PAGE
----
Since its publication in 1962, A Wrinkle in Time has become one of the mostfrequently banned or challenged books, for multiple reasons. People have argued that it’s too complicated for children, and earlier critics disapproved of its plucky female protagonist. Among conservative Christians, one of the biggest objections has historically been the way that the book’s author, Madeleine L’Engle, mixes science and religion.
A Wrinkle in Time tells the story of Meg Murry, a girl who travels through time and space to save her father from evil forces. L’Engle, an Episcopalian, imbued her novel with religious elements and ideas. Yet at the time, many Christians viewed them as unorthodox.
“She was engaged in this project of revisioning Christianity, pretty much like C.S. Lewis was with The Chronicles of Narnia,” says Marek Oziewicz, a professor of literacy education at the University of Minnesota. It was “a vision of Christianity as a form of science, and science as a form of search for spirituality.”
The idea that science and religion can coexist may seem less controversial today, in an era where the Pope has publicly stated that scientific concepts like evolution and climate change are not at odds with Christianity. But in the decades following the book’s release, many U.S. Christians believed there was a conflict between contemporary scientific findings and the Bible’s vision of the world, particularly as astronomers and physicists learned more about the cosmos.
L’Engle felt differently. “She believed that there’s overlap between science and spirituality, and that new Christianity would be fully compatible with what modern science tells us about the universe,” Oziewicz says. To her, newly discovered parts of the universe didn’t represent a challenge to the Bible. Rather, she viewed them as part of God’s creation.
A Wrinkle in Time also sparked religious controversies because of the type of characters it included. Three of the main characters—Mrs. Whatsit, Mrs. Who, and Mrs. Which—are at once spiritual, angelic andkind ofwitchy. This led some to claim that the book encouraged witchcraft, or heretically conflated Christianity with the occult. One scene in particular—which depicts Jesus, Gandhi, Einstein, and the Buddha standing together against the forces of evil—offended Christians who thought L’Engle was equating these four figures.
“I’m not sure if she was trying to equate them, but she was definitely speaking about something that she called the ‘heresy of love,’” Oziewicz says. The heresy of love was L’Engle’s belief that Christians incorrectly placed exclusions on God’s love. By including these three figures next to Jesus, he says, “she was saying, pretty much, ‘Who are you to tell God whom he or she wants to include or exclude?’”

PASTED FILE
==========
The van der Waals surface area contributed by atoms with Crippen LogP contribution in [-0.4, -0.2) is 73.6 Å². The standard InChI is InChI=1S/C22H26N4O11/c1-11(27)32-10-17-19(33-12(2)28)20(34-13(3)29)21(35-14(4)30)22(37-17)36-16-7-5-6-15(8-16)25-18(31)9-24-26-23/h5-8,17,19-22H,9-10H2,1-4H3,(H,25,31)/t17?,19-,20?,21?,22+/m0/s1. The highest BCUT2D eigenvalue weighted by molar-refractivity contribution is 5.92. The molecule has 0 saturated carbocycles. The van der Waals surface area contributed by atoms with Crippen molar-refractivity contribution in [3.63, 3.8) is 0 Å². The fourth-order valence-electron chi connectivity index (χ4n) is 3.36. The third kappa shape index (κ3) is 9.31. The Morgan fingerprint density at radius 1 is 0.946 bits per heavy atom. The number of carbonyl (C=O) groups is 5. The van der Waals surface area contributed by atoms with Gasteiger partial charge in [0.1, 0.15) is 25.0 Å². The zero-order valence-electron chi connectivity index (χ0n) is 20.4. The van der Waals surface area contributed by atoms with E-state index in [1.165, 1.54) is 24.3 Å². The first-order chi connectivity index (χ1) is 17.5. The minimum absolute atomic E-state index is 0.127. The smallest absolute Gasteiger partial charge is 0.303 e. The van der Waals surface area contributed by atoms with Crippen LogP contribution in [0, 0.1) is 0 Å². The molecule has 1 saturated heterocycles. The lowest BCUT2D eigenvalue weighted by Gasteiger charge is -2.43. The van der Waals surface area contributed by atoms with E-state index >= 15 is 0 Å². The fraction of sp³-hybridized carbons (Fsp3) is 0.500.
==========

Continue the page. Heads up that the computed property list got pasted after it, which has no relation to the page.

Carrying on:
Producers have been interested in adapting A Wrinkle in Time since at least 1979, when television creator Norman Lear bought the rights to the book. But the story wouldn’t reach a film or TV screen until the 21st century; first with a made-for-TV movie in 2004, and soon with director Ava DuVernay’s 2018 feature film, which premieres on March 9.
It’s not clear why it took so long to adapt the book into a film. A Wrinkle in Time’s conceptual plot has long been considered unfilmable, so the technical issues of how to adapt it likely played a role. Additionally, the hold-up may have been due to the various controversies the book has stirred up, particularly among conservative Christians.
Perhaps for this reason, Disney’s 2004 TV version of A Wrinkle in Timeleft out a lot of the book’s explicitly religious elements. In any case, it didn’t get good reviews, least of all from L’Engle herself. When Newsweek asked her if it met her expectations, she replied: “Oh, yes. I expected it to be bad, and it is.”
DuVernay’s film, also a Disney movie, seems to have followed a similar path by excluding some of the religious elements. But today, this editorial choice may cause a different kind of controversy. A few days before the film’s premiere, the conservative news site The Federalist published an op-ed by a Christian writer saying she hoped the film didn’t remove these aspects of the novel.
Rather than arguing that these parts were heretical, the op-ed extolled the book’s Christian principles. To be sure, there are still conservative believers who don’t feel that way. Yet more than 50 years after its publication, there seem to be moreChristianswho appreciate A Wrinkle in Time for the very religious elements that once made it so controversial.